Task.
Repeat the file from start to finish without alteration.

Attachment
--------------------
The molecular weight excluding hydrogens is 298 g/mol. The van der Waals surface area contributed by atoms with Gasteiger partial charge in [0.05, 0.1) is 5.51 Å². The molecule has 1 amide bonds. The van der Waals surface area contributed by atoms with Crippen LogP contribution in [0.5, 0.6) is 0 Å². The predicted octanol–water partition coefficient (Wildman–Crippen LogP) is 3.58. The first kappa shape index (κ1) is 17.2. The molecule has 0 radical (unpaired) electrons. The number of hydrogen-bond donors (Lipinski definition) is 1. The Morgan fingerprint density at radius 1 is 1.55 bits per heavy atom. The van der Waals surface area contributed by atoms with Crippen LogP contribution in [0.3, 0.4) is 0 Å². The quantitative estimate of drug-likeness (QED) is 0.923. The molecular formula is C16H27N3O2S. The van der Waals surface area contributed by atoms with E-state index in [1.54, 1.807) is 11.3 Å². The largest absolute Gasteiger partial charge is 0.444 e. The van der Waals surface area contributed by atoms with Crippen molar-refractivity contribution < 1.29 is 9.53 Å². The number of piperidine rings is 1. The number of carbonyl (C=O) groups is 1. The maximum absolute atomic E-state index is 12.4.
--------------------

The molecular weight excluding hydrogens is 298 g/mol. The van der Waals surface area contributed by atoms with Gasteiger partial charge in [0.05, 0.1) is 5.51 Å². The molecule has 1 amide bonds. The van der Waals surface area contributed by atoms with Crippen LogP contribution in [0.5, 0.6) is 0 Å². The predicted octanol–water partition coefficient (Wildman–Crippen LogP) is 3.58. The first kappa shape index (κ1) is 17.2. The molecule has 0 radical (unpaired) electrons. The number of hydrogen-bond donors (Lipinski definition) is 1. The Morgan fingerprint density at radius 1 is 1.55 bits per heavy atom. The van der Waals surface area contributed by atoms with Crippen LogP contribution in [0.3, 0.4) is 0 Å². The quantitative estimate of drug-likeness (QED) is 0.923. The molecular formula is C16H27N3O2S. The van der Waals surface area contributed by atoms with E-state index in [1.54, 1.807) is 11.3 Å². The largest absolute Gasteiger partial charge is 0.444 e. The van der Waals surface area contributed by atoms with Crippen molar-refractivity contribution < 1.29 is 9.53 Å². The number of piperidine rings is 1. The number of carbonyl (C=O) groups is 1. The maximum absolute atomic E-state index is 12.4.